Everyone at the Feathers works exceptionally hard to make sure each individual guest is looked after and has the best possible time.
Chef and Owner : Rhian Cradock
Head Chef: Thomas Stanbury
Front of House: Helen Cradock
Helen originally from Liverpool, met Rhian when they worked together at a restaurant near Penny lane. Helen studied psychology and clinical neurophysiology working at Great Ormond Street Hospital before moving with Rhian to the Feathers. Helen is a full time Mum to two children and can be seen occasionally front of house.
What people have said about Rhian:
If you only eat in one place in Northumberland make it here Jamie Oliver Magazine
…this is a place that takes its food seriously
Michelin Eating out in pubs Guide 2015
A cherished hub for the community
The Good Food Guide 2015
Top class food using the best local produce
The Good Pub Guide 2015
Local hero and foodie crusader Rhian Cradock has injected some real oomp into this 200-year-old drovers’ inn…
The Good Food Guide 2012
Making use of wonderful fresh fish and seafood, local game and fine lamb and beef, our Northumbria Dining Pub 2011 is the Feathers at Hedley on the Hill
Good Pub Guide 2011
Bookshelves crammed with cookbooks suggest that this is a place which takes its food seriously.
Michelin Eating Out in Pubs 2011.
Helen and Rhian have worked hard to develop The Feather’s reputation as a destination for good food, yet this pub keeps its old- fashioned pubby feel
Alastair Sawday’s Special Places 2011.
Rhian’s achievements include:
- The Good Pub Guide Northumbria dining pub of the year 2008, 2009, 2010, 2011, 2012, 2013, 2015, 2016, 2017, 2018, 2019, 2020.
- Michelin Eating out in Pubs Inspectors favourite award from 2007-2020
- The Good Food Guide Best Local Restaurant North East of the year 2010
- Ethical Restaurant Award runner up Observer Food Monthly Awards 2015
- Great British Pub of the Year 2011
- Great British Gastropub of the year 2011
- Food Champion of the Year 2010 The Publican Food & Drink Awards.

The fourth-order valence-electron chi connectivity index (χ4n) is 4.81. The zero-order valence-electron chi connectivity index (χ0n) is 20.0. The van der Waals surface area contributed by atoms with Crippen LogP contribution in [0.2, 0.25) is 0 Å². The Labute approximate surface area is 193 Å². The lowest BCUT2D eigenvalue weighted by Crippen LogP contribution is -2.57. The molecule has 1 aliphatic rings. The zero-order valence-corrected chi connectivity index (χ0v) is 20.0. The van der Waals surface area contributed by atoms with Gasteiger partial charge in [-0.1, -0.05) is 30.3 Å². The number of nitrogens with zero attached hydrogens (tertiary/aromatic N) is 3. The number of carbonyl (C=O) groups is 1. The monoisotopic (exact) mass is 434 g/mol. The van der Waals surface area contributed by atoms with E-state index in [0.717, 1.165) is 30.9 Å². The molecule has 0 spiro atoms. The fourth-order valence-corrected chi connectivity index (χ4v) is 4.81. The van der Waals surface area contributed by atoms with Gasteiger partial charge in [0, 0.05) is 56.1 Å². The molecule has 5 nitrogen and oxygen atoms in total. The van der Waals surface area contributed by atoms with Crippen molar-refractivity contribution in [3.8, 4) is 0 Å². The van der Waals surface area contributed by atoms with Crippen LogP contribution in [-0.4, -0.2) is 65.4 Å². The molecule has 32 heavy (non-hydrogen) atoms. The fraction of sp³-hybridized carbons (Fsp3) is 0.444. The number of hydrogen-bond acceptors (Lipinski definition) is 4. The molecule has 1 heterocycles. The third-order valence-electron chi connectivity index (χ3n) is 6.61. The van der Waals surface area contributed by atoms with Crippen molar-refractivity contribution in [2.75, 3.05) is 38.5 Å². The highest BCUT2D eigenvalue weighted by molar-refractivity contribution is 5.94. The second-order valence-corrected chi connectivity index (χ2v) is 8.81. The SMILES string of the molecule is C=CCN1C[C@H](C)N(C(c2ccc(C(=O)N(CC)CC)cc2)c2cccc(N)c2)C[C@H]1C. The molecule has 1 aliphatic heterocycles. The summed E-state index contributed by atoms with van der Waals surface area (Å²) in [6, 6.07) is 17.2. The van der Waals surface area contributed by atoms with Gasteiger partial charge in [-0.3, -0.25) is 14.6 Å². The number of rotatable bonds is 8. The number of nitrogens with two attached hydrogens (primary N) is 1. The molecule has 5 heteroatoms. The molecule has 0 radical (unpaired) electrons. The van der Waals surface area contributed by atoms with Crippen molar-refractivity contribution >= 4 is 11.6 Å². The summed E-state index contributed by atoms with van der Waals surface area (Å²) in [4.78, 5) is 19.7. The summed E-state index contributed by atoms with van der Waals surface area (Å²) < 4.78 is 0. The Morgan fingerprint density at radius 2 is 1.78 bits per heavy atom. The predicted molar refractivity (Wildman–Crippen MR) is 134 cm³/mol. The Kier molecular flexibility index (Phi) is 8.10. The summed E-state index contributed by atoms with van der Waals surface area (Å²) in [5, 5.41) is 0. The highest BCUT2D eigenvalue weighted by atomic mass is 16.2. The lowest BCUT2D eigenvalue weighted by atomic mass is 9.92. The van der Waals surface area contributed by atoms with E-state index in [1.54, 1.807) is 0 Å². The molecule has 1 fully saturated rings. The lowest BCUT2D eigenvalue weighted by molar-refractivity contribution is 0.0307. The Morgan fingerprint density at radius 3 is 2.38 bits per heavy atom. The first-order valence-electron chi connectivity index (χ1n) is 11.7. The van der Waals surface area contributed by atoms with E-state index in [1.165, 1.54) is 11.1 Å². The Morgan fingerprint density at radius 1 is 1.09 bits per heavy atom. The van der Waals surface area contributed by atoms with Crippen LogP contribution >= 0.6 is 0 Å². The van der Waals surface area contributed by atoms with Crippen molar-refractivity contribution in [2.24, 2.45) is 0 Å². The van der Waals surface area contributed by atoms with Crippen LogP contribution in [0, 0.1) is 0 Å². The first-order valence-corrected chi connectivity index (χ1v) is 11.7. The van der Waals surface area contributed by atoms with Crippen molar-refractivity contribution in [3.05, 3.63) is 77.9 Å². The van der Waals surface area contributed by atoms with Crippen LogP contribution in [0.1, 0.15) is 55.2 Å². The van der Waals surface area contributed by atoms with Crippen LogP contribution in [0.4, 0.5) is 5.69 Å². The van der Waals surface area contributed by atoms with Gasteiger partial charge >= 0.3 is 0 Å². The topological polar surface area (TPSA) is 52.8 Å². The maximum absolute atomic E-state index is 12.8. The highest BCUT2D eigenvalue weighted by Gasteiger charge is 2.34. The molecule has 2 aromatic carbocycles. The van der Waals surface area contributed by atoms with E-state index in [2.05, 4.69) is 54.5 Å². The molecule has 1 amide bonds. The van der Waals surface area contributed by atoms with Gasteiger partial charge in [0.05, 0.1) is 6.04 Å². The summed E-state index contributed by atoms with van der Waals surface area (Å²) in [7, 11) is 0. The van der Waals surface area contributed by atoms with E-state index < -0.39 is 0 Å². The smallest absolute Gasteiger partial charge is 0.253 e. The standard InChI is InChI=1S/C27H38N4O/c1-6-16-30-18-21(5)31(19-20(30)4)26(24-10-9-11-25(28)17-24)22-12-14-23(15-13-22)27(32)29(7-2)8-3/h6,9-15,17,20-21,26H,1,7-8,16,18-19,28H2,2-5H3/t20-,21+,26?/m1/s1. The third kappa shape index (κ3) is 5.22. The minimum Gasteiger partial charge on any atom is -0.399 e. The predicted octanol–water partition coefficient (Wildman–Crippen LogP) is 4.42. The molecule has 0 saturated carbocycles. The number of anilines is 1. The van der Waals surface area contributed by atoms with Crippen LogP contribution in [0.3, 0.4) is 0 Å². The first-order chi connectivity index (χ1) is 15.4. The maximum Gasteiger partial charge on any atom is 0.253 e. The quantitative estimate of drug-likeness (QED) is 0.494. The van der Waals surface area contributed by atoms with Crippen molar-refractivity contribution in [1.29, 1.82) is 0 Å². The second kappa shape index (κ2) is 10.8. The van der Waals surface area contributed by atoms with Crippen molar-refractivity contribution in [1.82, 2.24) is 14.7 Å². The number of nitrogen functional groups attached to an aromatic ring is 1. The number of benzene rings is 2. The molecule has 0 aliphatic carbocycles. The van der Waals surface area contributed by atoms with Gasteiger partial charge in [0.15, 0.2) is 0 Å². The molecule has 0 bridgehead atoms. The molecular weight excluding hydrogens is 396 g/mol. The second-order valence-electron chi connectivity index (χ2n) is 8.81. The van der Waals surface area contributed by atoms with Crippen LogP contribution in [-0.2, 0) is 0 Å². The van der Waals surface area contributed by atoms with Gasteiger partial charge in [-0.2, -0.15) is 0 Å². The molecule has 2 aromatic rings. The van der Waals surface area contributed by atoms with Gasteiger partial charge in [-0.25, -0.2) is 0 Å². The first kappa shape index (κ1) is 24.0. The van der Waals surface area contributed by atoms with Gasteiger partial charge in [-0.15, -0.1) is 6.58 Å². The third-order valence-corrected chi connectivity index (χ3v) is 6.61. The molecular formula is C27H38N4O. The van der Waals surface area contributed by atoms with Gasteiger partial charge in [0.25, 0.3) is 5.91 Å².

- UKTV Food Hero for the North East 2007 & 2008.
- RSPCA Independant Pubs Award winner 2011
- RSPCA Award Pub/ Restaurant 2010
- RSPCA good business award for innovation 2009
- Rhian has worked with the RSPCA contributing to a cookery book.
- Rhian appeared on television series ( five episodes) Market Kitchen, invited as their expert in Northumbrian food.
- Rhian has provided demonstrations and talks for various charities and other local food promoting organisations.
- Rhian is a member of the BII.
Native to the North East, Rhian, has always had a passion for food. Growing up within a large close-knit family, with a keen desire for cooking, to nurture and nourish those who gather around their table.
Rhian’s earliest job at the age of 15 doing work experience for Terry Leyborne at the then Michelin starred 21 Queens street in Newcastle. It was here that Rhian’s ambitions started. Leaving here he worked from the age of 16 for the Di Giogio Family (DeGusto Group) at Don Vito’s and Paradiso. He went on to Liverpool University to read Archaeology. Whilst financing his studies and gaining even more kitchen experience he worked at Pod restaurant going on to become head chef writing and developing many new and exciting recipes for the very successful business, winners of the Princes Trust Award. Rhian’s achievements at POD were nationally recognised when the restaurant gained its first entry into the Harden’s Top UK Restaurants guide.
Rhian moved to London and has worked with some of the best Michelin starred Chefs in the country, notably, Richard Corrigan, Bruce Poole and Billy Ried. This has given him a unique knowledge of many styles of food at the highest possible level. Rhian has also worked with the chefs at the critically acclaimed Bentley’s Seafood restaurant Piccadilly and at Chez Bruce, voted Best Restaurant in the UK, Observer Food Awards 2005 & 2006.
Rhian’s main culinary influence is regional British food with a classical French influence. This could loosely be described as “Modern British”. However this term is totally meaningless without recourse to the strong traditional and historical aspects of Rhian’s cooking, something most “modern British restaurants” ignore. These elements are things that Rhian is keen to showcase at The Feathers.